More than half of survey respondents who voted no on Proposal 1 said they believed the initiative gave tax money away to too many other things.
The public’s trouncing of a lawmaker-proposed constitutional amendment to upgrade Michigan roads leaves Gov. Rick Snyder and legislators searching for an alternative.
State Rep. Peter Lucido, R-Shelby Township, told WWJ legal analyst Charlie Langton he wants to tap the state’s catastrophic fund, which has $20 billion in it, to fund road repairs.
With Proposal 1 falling badly, it will now be up to lawmakers in Lansing to start over and come up with a plan to fund road repairs.
It was a happy night in Troy on Tuesday, where opponents of Proposal 1 gathered to watch election results.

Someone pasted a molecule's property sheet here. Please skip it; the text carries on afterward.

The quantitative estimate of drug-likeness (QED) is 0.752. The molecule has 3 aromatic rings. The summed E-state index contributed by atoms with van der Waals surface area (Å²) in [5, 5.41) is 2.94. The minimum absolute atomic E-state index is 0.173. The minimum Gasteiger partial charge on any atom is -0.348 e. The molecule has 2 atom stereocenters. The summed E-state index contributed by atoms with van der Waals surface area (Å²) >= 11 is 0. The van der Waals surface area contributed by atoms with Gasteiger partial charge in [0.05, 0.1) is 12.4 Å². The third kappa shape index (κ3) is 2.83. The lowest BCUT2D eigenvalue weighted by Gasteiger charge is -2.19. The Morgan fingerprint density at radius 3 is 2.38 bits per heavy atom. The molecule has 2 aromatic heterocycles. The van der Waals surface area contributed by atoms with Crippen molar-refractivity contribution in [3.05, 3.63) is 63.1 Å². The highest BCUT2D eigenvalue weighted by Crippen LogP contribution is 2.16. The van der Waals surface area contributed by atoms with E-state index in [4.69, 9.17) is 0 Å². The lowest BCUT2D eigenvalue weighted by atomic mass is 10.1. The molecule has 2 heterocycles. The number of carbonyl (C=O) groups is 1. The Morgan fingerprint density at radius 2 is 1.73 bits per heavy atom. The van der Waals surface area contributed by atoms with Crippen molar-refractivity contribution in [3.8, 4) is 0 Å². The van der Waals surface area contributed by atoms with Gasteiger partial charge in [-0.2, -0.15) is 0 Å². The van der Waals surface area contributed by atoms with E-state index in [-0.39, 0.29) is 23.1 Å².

Snyder, who traveled across the state to explain the plan and urge its passage, conceded that it was dead shortly after all polls closed.
It’s not only the roads that will be decided on by voters in a special election on Tuesday. See the list…
Snyder was joined by Detroit Mayor Mike Duggan, Wayne County Sheriff Benny Napoleon and labor and church leaders at Eastern Market to promote the Proposal One’s passage.
Eric Lupher, the president of the non-partisan Citizens Research Council of Michigan, said that changes in the gas tax mean Proposal 1 would cost drivers more at the pump as well.
Voters decide on Tuesday whether to hike the sales tax in order to fund transportation projects and protect education funding.